A team of researchers have identified critical complex mechanisms involved in the metastasis of deadly “triple negative” breast cancers (TNBC). These tumors are extremely difficult to treat, frequently return after remission, and are the most aggressive form of breast cancer in women. The discovery of this critical interaction of mechanisms could be used to develop new life saving treatments to kill metastatic tumors in TNBC.
Breast cancer stem cells exist in two different states and each state plays a role in how cancer spreads, according to an international collaboration of researchers. Their finding sheds new light on the process that makes cancer a deadly disease.
Researchers have examined whether a specific epigenetic modification (more specifically, methylation of the DNA) can be associated to breast cancer family history in unaffected women from high-risk breast cancer families.
A cancer-research team has identified a protein that may be a major culprit when breast cancer metastasizes to the brain.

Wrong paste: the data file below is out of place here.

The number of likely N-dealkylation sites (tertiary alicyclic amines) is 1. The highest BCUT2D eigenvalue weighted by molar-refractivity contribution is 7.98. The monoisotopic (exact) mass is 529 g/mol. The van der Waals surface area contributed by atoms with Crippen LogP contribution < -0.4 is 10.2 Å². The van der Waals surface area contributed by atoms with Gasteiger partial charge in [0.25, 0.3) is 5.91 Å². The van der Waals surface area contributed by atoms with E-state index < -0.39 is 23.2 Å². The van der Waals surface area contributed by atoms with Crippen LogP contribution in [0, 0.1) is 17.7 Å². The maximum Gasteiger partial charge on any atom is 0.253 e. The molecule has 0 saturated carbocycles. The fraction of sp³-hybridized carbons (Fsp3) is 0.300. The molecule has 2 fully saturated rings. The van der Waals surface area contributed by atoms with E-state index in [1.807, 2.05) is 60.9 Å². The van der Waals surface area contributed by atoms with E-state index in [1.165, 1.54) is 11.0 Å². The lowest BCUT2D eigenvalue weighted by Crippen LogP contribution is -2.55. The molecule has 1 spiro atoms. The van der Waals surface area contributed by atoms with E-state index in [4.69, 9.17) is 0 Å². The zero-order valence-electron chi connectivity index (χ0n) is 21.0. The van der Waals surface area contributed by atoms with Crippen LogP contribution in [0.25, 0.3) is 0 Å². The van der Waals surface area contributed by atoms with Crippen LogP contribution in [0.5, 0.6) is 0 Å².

Researchers have discovered a cellular mechanism that drives the spread of breast cancer to other parts of the body (metastasis), as well as a therapy which blocks that mechanism.
In a study that included more than 800 women who had undergone surgery for breast cancer, the majority reported some level of pain 12 months after surgery, and factors associated with pain included chronic preoperative pain, chemotherapy, preoperative depression and pain in the area to be operated, according to a study.
Biologists have discovered that low oxygen conditions, which often persist inside tumors, are sufficient to initiate a molecular chain of events that transforms breast cancer cells from being rigid and stationery to mobile and invasive. Their evidence underlines the importance of hypoxia-inducible factors in promoting breast cancer metastasis.
Radiotherapy (RT) after breast conserving surgery (BCS) has been shown to reduce the risk of breast cancer (BC) recurrence. However, although younger women tend to have more aggressive tumors and have higher risks of recurrence than older BC patients, they are less likely to receive RT after BCS, according to a study.
A study backs preventative surgery to improve survival for women who are at greater risk of getting ovarian cancer and suggests it appears helpful for women at risk of getting breast cancer because of genetic faults.
Treatment options improve and streamline care for women with breast cancer.